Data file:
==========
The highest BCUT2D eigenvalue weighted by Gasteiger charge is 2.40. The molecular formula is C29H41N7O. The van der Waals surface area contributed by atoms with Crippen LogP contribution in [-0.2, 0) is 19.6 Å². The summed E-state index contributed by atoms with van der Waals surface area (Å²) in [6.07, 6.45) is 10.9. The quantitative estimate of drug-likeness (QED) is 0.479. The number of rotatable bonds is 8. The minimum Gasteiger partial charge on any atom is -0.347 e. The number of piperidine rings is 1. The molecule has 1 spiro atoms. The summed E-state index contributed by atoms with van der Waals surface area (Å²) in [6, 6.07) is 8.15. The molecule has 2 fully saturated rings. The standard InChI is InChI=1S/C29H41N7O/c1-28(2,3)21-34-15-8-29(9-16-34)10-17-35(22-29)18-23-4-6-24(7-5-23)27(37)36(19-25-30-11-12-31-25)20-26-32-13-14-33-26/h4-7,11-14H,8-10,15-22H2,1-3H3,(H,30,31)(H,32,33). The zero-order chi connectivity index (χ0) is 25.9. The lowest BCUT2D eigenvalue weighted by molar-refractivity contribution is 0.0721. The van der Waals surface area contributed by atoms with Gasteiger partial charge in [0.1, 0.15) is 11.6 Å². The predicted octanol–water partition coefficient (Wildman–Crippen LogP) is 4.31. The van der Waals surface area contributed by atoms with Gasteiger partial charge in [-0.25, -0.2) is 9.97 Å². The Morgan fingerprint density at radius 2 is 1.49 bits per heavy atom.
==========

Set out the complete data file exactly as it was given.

The highest BCUT2D eigenvalue weighted by Gasteiger charge is 2.40. The molecular formula is C29H41N7O. The van der Waals surface area contributed by atoms with Crippen LogP contribution in [-0.2, 0) is 19.6 Å². The summed E-state index contributed by atoms with van der Waals surface area (Å²) in [6.07, 6.45) is 10.9. The quantitative estimate of drug-likeness (QED) is 0.479. The number of rotatable bonds is 8. The minimum Gasteiger partial charge on any atom is -0.347 e. The number of piperidine rings is 1. The molecule has 1 spiro atoms. The summed E-state index contributed by atoms with van der Waals surface area (Å²) in [6, 6.07) is 8.15. The molecule has 2 fully saturated rings. The standard InChI is InChI=1S/C29H41N7O/c1-28(2,3)21-34-15-8-29(9-16-34)10-17-35(22-29)18-23-4-6-24(7-5-23)27(37)36(19-25-30-11-12-31-25)20-26-32-13-14-33-26/h4-7,11-14H,8-10,15-22H2,1-3H3,(H,30,31)(H,32,33). The zero-order chi connectivity index (χ0) is 25.9. The lowest BCUT2D eigenvalue weighted by molar-refractivity contribution is 0.0721. The van der Waals surface area contributed by atoms with Gasteiger partial charge in [0.1, 0.15) is 11.6 Å². The predicted octanol–water partition coefficient (Wildman–Crippen LogP) is 4.31. The van der Waals surface area contributed by atoms with Gasteiger partial charge in [-0.25, -0.2) is 9.97 Å². The Morgan fingerprint density at radius 2 is 1.49 bits per heavy atom.